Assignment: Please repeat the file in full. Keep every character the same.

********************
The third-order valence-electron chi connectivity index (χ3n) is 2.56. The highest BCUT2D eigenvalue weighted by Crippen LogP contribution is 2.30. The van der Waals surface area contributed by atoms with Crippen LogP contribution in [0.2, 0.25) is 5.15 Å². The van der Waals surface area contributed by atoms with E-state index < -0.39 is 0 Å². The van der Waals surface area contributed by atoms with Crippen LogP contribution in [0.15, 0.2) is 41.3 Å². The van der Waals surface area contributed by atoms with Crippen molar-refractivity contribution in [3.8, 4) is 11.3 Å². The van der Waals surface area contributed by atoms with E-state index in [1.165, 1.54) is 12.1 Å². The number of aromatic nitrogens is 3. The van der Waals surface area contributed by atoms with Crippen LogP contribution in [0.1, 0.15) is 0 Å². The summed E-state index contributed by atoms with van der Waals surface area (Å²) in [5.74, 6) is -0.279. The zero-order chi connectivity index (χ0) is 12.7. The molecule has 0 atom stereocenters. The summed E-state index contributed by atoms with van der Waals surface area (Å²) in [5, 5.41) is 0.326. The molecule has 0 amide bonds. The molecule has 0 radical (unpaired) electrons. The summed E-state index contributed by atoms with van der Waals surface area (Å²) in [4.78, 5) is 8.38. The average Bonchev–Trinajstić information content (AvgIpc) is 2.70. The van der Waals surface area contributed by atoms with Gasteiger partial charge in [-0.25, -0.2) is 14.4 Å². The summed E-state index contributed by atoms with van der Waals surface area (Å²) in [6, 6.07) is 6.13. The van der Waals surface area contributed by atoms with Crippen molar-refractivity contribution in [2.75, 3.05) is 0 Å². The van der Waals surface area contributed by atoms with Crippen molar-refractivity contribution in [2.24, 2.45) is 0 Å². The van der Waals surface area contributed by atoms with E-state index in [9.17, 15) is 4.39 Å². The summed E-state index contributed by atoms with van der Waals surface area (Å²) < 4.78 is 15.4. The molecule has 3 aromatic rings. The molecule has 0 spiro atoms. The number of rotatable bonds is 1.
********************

The third-order valence-electron chi connectivity index (χ3n) is 2.56. The highest BCUT2D eigenvalue weighted by Crippen LogP contribution is 2.30. The van der Waals surface area contributed by atoms with Crippen LogP contribution in [0.2, 0.25) is 5.15 Å². The van der Waals surface area contributed by atoms with E-state index < -0.39 is 0 Å². The van der Waals surface area contributed by atoms with Crippen LogP contribution in [0.15, 0.2) is 41.3 Å². The van der Waals surface area contributed by atoms with Crippen molar-refractivity contribution in [3.8, 4) is 11.3 Å². The van der Waals surface area contributed by atoms with E-state index in [1.165, 1.54) is 12.1 Å². The number of aromatic nitrogens is 3. The van der Waals surface area contributed by atoms with Crippen LogP contribution in [0.1, 0.15) is 0 Å². The summed E-state index contributed by atoms with van der Waals surface area (Å²) in [5.74, 6) is -0.279. The zero-order chi connectivity index (χ0) is 12.7. The molecule has 0 atom stereocenters. The summed E-state index contributed by atoms with van der Waals surface area (Å²) in [5, 5.41) is 0.326. The molecule has 0 amide bonds. The molecule has 0 radical (unpaired) electrons. The summed E-state index contributed by atoms with van der Waals surface area (Å²) in [4.78, 5) is 8.38. The average Bonchev–Trinajstić information content (AvgIpc) is 2.70. The van der Waals surface area contributed by atoms with Gasteiger partial charge in [-0.25, -0.2) is 14.4 Å². The summed E-state index contributed by atoms with van der Waals surface area (Å²) in [6, 6.07) is 6.13. The van der Waals surface area contributed by atoms with Crippen molar-refractivity contribution in [2.75, 3.05) is 0 Å². The van der Waals surface area contributed by atoms with Crippen molar-refractivity contribution in [2.24, 2.45) is 0 Å². The van der Waals surface area contributed by atoms with E-state index in [9.17, 15) is 4.39 Å². The summed E-state index contributed by atoms with van der Waals surface area (Å²) < 4.78 is 15.4. The molecule has 3 aromatic rings. The molecule has 0 spiro atoms. The number of rotatable bonds is 1.